FAQ RX Athlete

This FAQ section is a repository of accumulated questions, answers, instructions, and clarifications for the RX Athlete program. If nothing in here answers your questions, please contact me and I’ll get you squared away.

Programming Design


All this means is that you will rotate through those workouts. For example, you’ll notice on all the Pull-Up pages there will be multiple workouts. Let’s say that your weekly template calls for Pull-Ups twice a week and you’re on Level 1 (Which has a Workout A, B, and C). In your first week, you’ll do Workout A on the first pull-up day and Workout B and the second pull-up day. The following week your first pull-up workout will be Workout C. After workout C you would then rotate back to workout A.


Let’s say you’re doing your Cross-Training WOD that calls for pull-ups but currently you can’t do them or wouldn’t be able to do all of the pull-ups the workout calls for. The suggested scale movement is the movement I suggest you use in its place during the WOD. For gymnastics movements, I’ll generally have a suggestion. For weightlifting movements, you’ll do the same lift but just lighter weight.



A rep tempo signifies the cadence of a movement from start to finish. For every movement, you will have an exact pace I want you to move at. This extra control I have allows me to utilize the Stretch-Shortening Cycle (SSC) of your muscular contractions to get you stronger faster and ultimately graduate from this program with more haste than if I didn’t have these controls. For the sake of your athletic development, I implore you to take the rep tempo suggestions seriously.

Here is how to read a rep tempo:

For example, for a bench press or squat, you may see the rep tempo 30×0. This means from the top of the movement, you should take 3 seconds (1 one thousand, 2 one thousand, etc.) to reach the endpoint of the exercise (bar to the chest in the bench press or full depth for the squat). So, the first number signifies the lowering portion of ANY exercise. The second number signifies if there is any PAUSE in the bottom position. Because this example says 0, it means that it is simply 3 seconds down, 0 pause, and then back up. If the tempo was 31X0, then you would have to pause for 1 second at the bottom of the movement. If it was 32X0, then you would have to pause for 2 seconds, and so on. The third number signifies the time in which to raise the load. When it says “X” as the third number, it means to accelerate the load as fast as possible – regardless of how fast the weight is actually moving; the intention to accelerate is most important. The last number, as you may have guessed, signifies any pause at the top of the movement. If it says 30X1 for a weighted chin-up (or pull-up, same thing), then you have to hold your chin over the bar for one second before lowering for 3 seconds to full arm extension. In summary, it will look like this: Lowering (eccentric): End Range of movement: Rising (concentric): Back to the start of a movement. Here are some examples:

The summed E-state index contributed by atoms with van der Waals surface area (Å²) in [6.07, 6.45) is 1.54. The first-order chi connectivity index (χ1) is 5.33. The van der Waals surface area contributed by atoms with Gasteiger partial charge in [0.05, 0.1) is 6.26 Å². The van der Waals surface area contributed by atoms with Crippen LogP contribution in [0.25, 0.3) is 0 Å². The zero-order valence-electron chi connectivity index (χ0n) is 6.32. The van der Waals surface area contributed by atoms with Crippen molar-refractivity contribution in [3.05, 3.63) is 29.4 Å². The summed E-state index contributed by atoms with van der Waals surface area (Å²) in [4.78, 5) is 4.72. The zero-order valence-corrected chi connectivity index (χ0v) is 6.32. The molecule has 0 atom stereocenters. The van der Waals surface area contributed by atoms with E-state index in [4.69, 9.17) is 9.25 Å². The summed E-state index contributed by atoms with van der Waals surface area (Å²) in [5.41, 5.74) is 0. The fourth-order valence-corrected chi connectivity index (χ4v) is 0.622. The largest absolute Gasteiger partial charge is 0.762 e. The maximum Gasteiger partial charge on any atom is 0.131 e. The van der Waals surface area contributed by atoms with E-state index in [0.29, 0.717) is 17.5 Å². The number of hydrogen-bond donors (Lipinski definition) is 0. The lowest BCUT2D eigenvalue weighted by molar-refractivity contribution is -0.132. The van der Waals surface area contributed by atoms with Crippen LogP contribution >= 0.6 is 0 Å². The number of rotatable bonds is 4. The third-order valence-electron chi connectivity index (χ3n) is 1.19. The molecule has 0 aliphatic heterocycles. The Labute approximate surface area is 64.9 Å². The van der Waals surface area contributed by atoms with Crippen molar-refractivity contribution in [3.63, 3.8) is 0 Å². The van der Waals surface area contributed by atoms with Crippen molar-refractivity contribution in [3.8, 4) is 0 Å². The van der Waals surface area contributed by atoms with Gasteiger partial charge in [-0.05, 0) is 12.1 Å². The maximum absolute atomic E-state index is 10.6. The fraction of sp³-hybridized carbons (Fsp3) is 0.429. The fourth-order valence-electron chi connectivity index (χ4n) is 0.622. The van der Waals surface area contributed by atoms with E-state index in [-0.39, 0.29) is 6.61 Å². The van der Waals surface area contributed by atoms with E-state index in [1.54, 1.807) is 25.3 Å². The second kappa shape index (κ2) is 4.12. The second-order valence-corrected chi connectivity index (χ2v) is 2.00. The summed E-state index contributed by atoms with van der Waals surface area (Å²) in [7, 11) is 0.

• Pull-Up at 3×11. Since a pull-up does not start with the eccentric motion of a movement it is a little different than most. For pull-ups, you start on the third number in the tempo sequence. So in this example (3×11), it would take you 1 second on the way up, 1-second hold with chin over the bar, 3 seconds controlled on the way down, and 0 seconds at the bottom.
  • Push-Up at 41×1. In this example it is 4 seconds on the way down, 1-second pause with chest touching the ground, as fast as you can on the way up, and a 1-second pause at the top.
  • Muscle Up at x18x. This is a more advanced tempo found in level 4 and level 5 for muscle-ups. In this sequence, you would get up as fast as possible, hold for 1 second at the top, lower yourself for 8 seconds (!!), and then no pause at the bottom.



Open up the weightlifting spreadsheet that you originally downloaded in the Program Design lesson and make sure your current stats are inputted for this movement. Take a look a the 1RM Weight Ranges table and find this movement and movement level. You’ll see a numerical range. You will progress to the next level once your 1RM surpasses the upper end of the range. For example, let’s assume a 135lb female athlete named Rachel is in the beginner bench press level with a 3×5 at 90lb bench press. The upper end of her range is 116. So she will progress to Elementary bench press once her estimated 1RM is 116 or slightly over. Now, noticed I said estimated 1RM so there is no need to actually test your 1RM. The way you can get your 1RM from your 3×5 is to multiply by 1.15. Rachels estimated 1RM is 103.5 given her 3×5 is 90 ( 90 * 1.15 = 103.5 ). This means she is not ready to move onto Elementary. She will be ready to move onto Elementary once she can do a 3×5 bench press at 102.5 lb which will give her an estimated 1RM at 117.